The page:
, the second in 1953 by the USSR. The Hydrogen Bomb gets most of its energy from the fusion of Hydrogen isotopes. Since extremely high temperatures are needed to make the fusion reaction, it is also known as the thermonuclear bomb (Parshall). It causes a showering of lethal neutrons, but no radioactive fallout derives from it. The formula for the hydrogen bomb is. In simpler terms it is LiH surrounded by an Atom Bomb which is surrounded by TNT.
Many scientists are responsible for the studying and creating the nuclear bombs. One was Otto Hahn, a German chemist and physicist. Noted for important work on radioactivity, he received the 1944 Nobel Prize in chemistry for splitting the uranium atom and discovering the possibility of chain reactions. The development of the atomic bomb was based on this work. Another famous person was Lise Meitner an Austrian-Swedish physicist and mathematician.
(Bergerund). She discovered the Protactinium-231 isotope and investigated the disintegration products of radium, thorium, and actinium and the behavior of beta rays radioactivity. Her conclusion, from experimental research in bombarding the uranium nucleus with slow-speed neutrons, that fission of the nucleus had occurred, contributed to the development of the Atom Bomb. The last is J. Robert Oppenheimer, an American physicist. He taught at the Univ.
of California and the California Institute of Technology and was from 1947 director of the Institute for Advanced Study at Princeton. Director (1942-45) of the laboratory at Los Alamos, N. Mex. , that designed and built the first Atom Bomb (Parshall). Oppenheimer later became a main proponent of the civilian and international control of atomic energy. He was chairman (1946-52) of the general advisory committee of the U.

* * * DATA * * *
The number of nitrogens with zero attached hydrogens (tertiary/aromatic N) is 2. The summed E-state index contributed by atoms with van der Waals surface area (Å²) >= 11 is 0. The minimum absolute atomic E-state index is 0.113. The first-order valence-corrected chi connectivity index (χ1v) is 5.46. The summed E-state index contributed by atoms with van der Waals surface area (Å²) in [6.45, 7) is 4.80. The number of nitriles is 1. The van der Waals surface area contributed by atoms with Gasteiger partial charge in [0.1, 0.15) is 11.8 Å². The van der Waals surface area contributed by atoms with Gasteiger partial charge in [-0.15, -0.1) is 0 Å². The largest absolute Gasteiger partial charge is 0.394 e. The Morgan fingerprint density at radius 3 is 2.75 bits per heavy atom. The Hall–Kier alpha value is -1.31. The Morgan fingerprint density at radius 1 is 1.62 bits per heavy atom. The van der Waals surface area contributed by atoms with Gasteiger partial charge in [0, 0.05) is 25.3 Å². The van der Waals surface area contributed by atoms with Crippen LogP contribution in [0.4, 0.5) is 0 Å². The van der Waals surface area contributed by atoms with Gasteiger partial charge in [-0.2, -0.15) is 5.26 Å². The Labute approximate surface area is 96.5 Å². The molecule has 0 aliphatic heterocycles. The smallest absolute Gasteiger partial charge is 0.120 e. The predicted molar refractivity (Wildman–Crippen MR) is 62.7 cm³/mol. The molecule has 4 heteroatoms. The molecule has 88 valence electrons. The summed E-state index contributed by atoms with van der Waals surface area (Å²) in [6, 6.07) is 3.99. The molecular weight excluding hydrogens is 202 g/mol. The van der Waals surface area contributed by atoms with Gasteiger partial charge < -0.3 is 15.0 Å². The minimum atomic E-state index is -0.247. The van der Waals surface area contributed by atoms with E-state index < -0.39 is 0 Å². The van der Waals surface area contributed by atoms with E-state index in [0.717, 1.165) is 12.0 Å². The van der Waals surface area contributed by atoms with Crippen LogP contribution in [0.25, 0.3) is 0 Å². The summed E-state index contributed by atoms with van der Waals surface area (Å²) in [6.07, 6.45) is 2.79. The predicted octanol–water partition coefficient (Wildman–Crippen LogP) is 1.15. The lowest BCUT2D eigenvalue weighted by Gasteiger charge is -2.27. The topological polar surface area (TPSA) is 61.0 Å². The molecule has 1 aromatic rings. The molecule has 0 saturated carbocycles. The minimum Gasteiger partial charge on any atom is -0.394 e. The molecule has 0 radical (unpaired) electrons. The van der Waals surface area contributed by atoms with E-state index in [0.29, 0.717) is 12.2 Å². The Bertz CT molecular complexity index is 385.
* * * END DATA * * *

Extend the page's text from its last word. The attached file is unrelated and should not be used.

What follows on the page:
S. Atomic Energy Commission, but in 1953 the AEC suspended him as an alleged security risk (Bergerund). Oppenheimer strongly opposed (1949), on both technical and moral grounds, the development of the Hydrogen Bomb. The Manhattan project was the begging of the finishing of the bomb.
It was a wartime effort to design and build the first nuclear weapons. A $2-billion effort, centered at Oak Ridge, Tenn. , and Hanford, Wash. , was required to obtain sufficient amounts of the two necessary isotopes, uranium-235 and plutonium-239. (Bergerund). The design and building of the bombs took place at Los Alamos, N.
Mex. , where J. Robert Oppenheimer directed a large group of American and European-refugee scientists. Following the test explosion of a plutonium device on July 16, 1945, near Alamogordo, N.
Mex. , a uranium bomb and a plutonium bomb were dropped on, respectively, Hiroshima (Aug. 6) and Nagasaki (Aug. 9). Bergerund, Eric M.
Dropping the Bomb. New York: Newsday, 1995. Parshall, Gerald. Shock wave. U. S.
A: U. S. News and World, 1995. The Century. Narr.
Peter Jennings. ABC Special Report, 1999. Nuclear Fusion Basics. January 2000. 326.